How Does Golding Use The Power In Lord Of The Flies

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The book Lord of The Flies by William Golding shows how people’s minds are changed by the ideas portrayed from their leaders. The book has two different kinds of leaders in the forms of Ralph and Jack. These two create a sort of social hierarchy between the group of boys with them being at the top and the littluns at the bottom with everyone else in between. The social hierarchy on the island in William Golding's Lord of The Flies displays the ways power and control can be manipulated when there is an absence of authority.

Ralph uses his power and control in a good way to help himself survive and try to protect the group. “We’ve got to have rules and obey them. After all, we’re not savages. We’re English, and the English are best at everything.” (Golding 42) Ralph’s leadership style is very much caused by his English background. Just like England, Ralph sets rules and the boys followed them because they had respect for him. Ralph leads his group away from the savage lifestyle desired by the other group. He sets rules for his group to follow so that everything stays in order and nothing goes out of whack. …show more content…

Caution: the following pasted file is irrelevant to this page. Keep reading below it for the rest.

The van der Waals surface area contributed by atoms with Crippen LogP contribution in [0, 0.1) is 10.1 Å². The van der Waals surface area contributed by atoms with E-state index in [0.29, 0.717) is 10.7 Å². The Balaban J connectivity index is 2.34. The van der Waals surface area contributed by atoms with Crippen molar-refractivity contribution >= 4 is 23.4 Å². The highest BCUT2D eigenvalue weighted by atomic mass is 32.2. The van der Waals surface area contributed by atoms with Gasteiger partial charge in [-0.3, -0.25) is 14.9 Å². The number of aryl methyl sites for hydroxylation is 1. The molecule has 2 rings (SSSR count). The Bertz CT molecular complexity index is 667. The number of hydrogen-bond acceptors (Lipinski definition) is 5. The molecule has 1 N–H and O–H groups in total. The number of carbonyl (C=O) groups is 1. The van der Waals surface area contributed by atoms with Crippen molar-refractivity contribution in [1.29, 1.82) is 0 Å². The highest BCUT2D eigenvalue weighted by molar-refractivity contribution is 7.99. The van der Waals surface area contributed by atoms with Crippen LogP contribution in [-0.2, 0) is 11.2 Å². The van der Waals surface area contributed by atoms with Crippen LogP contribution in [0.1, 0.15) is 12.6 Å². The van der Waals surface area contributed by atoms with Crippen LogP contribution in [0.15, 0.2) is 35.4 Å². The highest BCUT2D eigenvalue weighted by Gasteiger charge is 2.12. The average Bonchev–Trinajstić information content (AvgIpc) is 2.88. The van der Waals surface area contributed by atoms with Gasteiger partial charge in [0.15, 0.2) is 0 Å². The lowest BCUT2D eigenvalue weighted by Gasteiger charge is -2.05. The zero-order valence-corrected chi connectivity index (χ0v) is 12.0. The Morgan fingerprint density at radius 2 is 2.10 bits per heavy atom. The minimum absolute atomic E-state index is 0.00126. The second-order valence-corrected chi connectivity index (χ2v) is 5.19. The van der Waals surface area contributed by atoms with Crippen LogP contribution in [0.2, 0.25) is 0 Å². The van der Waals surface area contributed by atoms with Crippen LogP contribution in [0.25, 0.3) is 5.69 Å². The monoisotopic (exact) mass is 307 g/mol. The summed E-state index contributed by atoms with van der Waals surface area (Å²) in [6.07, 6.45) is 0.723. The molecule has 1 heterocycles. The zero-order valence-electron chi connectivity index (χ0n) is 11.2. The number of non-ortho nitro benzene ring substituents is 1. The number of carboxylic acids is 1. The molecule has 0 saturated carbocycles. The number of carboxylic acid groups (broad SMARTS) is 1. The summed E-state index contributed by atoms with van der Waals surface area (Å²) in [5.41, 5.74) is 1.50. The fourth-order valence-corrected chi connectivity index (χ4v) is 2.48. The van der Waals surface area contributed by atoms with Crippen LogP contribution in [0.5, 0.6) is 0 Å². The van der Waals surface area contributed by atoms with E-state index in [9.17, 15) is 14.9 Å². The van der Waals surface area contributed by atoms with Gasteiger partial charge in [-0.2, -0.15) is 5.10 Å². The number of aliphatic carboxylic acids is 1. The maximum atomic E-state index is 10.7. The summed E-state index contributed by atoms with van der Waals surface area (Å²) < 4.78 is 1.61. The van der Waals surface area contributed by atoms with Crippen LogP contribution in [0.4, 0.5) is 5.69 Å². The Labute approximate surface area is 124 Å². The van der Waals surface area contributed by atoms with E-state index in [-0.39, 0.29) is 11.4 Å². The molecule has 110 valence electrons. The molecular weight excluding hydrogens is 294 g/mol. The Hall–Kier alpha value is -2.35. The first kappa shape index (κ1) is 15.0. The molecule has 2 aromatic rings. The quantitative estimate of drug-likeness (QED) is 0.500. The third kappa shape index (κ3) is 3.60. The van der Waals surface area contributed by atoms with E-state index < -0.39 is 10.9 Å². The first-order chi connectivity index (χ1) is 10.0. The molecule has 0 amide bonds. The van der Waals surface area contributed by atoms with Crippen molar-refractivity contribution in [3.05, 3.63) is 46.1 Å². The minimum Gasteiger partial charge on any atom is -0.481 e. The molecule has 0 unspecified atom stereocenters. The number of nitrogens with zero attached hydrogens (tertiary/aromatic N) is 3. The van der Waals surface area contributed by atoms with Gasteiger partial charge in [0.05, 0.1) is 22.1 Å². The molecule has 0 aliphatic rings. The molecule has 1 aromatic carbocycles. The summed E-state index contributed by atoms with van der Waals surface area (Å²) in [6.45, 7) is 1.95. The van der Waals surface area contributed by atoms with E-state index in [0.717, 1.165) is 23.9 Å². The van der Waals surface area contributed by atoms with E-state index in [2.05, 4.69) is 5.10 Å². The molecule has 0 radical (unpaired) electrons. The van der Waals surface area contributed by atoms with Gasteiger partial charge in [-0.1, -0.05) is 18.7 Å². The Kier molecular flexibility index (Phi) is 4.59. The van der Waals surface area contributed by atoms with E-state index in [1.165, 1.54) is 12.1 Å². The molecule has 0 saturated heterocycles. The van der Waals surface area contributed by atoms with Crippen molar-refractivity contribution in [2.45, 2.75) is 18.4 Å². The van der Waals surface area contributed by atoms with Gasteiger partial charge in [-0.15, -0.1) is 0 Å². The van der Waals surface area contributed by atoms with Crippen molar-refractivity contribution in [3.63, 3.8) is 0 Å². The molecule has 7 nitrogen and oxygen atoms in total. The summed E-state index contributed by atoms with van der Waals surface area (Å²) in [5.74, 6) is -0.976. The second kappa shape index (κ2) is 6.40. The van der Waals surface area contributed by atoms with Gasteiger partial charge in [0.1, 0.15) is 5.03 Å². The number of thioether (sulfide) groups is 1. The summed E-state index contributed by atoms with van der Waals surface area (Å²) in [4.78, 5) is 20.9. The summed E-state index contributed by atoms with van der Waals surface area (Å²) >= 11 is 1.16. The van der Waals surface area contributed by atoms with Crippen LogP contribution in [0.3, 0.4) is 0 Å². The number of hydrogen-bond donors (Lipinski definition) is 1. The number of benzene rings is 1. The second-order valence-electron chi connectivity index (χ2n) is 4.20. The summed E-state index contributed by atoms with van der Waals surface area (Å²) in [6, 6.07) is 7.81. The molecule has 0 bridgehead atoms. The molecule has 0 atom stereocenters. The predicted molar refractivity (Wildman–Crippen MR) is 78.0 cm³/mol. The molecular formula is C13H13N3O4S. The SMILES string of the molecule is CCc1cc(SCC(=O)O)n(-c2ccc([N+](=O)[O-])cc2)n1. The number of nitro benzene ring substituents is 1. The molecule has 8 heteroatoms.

“Bollocks to the rules! We’re strong – we hunt! If there’s a beast, we’ll hunt it down! We’ll close in and beat and beat and beat.” (Golding 90) "See? See? That's what you'll get! I meant that! There isn't a tribe for you anymore! The conch is gone--" He ran forward, stooping. "I'm chief!" (Golding 181) Jack strives for a place with no rules and believes the island to be a place where he can brutally murder anything and everything. He goes crazy to get absolute control and destroys things belonging to Ralph in order to try and de-power

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